Natural Foods Merchandiser

Q&A with Nathan Jones

“Us versus them” describes how many people in the naturals industry feel about conventional products. But not Nathan Jones, president of Orem, Utah-based Xlear. When Jones brought his xylitol nasal spray to market nine years ago, he headed straight for the heart of conventional medicine and hasn’t stopped since. His strategy has worked. Hundreds of conventional medical conventions later, xylitol has become such a common word among dentists and hygienists that Jones has been able to expand Xlear’s product line to include everything from toothpaste to gum. That’s translated into millions of xylitol-savvy consumers who put money not just into Jones’ pockets but also the pockets of natural products retailers. NFM asked this xylitol xpert to explain the logic behind his unique marketing approach.

Q: What made you decide to target mainstream health practitioners to raise awareness and demand of a natural product?

A: When we first started the company, we marketed our Xlear nasal spray to consumers only, and we ended up beating our heads on a brick wall because even though the product works great, we realized that the average consumer would either need to have someone they know or a doctor or health care provider tell them about it if they were going to use it. So we started going to medical conventions to raise awareness so that the doctors would have at least a basic understanding of what the product was, so that if their patients asked them, they’d be able to say, “Oh yeah, that’s good stuff to use,” if nothing else.

Q:What was the awareness level of xylitol among conventional health practitioners when you started?

A: When we introduced the Spry dental line about six years ago, you could go to a dental convention and talk about xylitol and hardly anybody knew what it was. If you went to a dental convention now and found a dentist or hygienist who didn’t know what it was, I would seriously find a new dentist as this one is not keeping up on the new science. Everyone knows what it is; it’s a buzzword in dentistry now. In fact, a number of state hygiene associations have now endorsed xylitol.

Q: How were you able to break down barriers and be taken seriously by mainstream health practitioners?

A: Research. We had the research to back it all up. If our industry wants to survive, we have to reach out as a group and start attending medical conventions and educating doctors so they know more about nutrition and understand its contributions to overall health. People are scared of what they don’t know. Your average doctor doesn’t know that much about nutrition, and they know less about the natural products industry.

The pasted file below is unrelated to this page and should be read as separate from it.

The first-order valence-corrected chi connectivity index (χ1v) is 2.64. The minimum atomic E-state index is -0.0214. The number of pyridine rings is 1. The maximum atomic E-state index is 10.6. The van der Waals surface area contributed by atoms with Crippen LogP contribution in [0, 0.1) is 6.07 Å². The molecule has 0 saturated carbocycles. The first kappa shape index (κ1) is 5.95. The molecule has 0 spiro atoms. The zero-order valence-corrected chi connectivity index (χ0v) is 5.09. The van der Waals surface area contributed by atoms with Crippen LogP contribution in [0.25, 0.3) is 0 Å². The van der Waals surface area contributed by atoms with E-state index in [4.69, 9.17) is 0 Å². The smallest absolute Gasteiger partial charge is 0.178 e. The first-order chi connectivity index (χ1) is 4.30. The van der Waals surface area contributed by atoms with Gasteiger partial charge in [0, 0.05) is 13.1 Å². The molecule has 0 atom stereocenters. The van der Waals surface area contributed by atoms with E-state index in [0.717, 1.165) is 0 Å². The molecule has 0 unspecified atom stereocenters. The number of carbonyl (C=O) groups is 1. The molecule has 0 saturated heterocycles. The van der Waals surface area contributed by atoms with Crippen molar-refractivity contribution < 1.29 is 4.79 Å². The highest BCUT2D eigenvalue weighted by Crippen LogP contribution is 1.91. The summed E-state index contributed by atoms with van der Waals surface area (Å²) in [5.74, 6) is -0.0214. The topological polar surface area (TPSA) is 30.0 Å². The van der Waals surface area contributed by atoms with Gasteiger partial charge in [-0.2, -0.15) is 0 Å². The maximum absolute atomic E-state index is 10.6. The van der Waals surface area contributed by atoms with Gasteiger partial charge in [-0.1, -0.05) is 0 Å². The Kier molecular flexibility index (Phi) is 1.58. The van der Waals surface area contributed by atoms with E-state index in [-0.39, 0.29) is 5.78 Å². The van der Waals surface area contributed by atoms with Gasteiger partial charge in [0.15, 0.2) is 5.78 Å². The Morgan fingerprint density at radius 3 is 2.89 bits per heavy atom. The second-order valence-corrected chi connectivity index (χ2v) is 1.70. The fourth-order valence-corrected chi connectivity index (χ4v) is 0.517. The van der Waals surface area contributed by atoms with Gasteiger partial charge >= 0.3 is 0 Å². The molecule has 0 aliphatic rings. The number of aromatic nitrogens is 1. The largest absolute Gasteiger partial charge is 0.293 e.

Q: You've mentioned that you want to see other naturals manufacturers and suppliers connect with mainstream practitioners so they will recommend those products. What's the first step?

A: I think that we really have to approach the medical professionals the same way the drug companies do. We don’t have the big budgets, but we do have better and safer products than they do. I would really like to see a few companies in this industry that have enough confidence in the quality of their products and in the science backing them up to join us in our efforts to get physicians to understand the natural products industry. If we want to survive as an industry, we need to get the physicians on our side.

Q: Why haven’t more naturals manufacturers tried this approach?

A: It could be fear of the unknown; breaking new ground in marketing and industry is always a little frightening. It could be that they lack the confidence in the quality of their products. I don’t know why they haven’t gone this route. When I started this company in 2000, it seemed to me the natural thing to do. I believe in the quality of our products and am willing to let them be scrutinized by physicians and dentists. They have already been scrutinized by the [Food and Drug Administration] and I think we have enough clinicals and other research to back up the products’ efficacy.

So what you're saying is there's a quality issue that needs to be addressed before some caompanies should attend these shows

A: Yes. If the naturals industry is going to survive, they are going to have to do that. With all of the food-safety scares and tainted products, the government is going to require more and more regulation. I’m in favor of it—the more regulation means the more confidence you will get from doctors—but I still think that education has to happen. And I believe that regulation of quality is almost thoroughly on the head of the retailers. If the retailers are willing to sell a poor product to make a buck, then you will always find a manufacturer willing to make that poor product.

Q: How many dental conventions does Xlear exhibit at a year?

A: Between dental and medical conventions this year, between 20 and 25, and that doesn’t count any of the ones we are doing overseas.

Q: How has this approach benefited retailers?

A: There are more dentists sending their patients to natural products stores. This industry, if it wants to grow, needs to switch from the idea that we are a niche, to the belief that we as the natural products industry are the future mass market. If we as an industry truly believe that natural products are better, why are we not operating under the conviction that we want all consumers using our products? Or do you only just want a small niche of America to have access to your products? We’re trying to send more people to this industry so they can use quality natural products, stop using a lot of unnecessary drugs and lead a healthier life.

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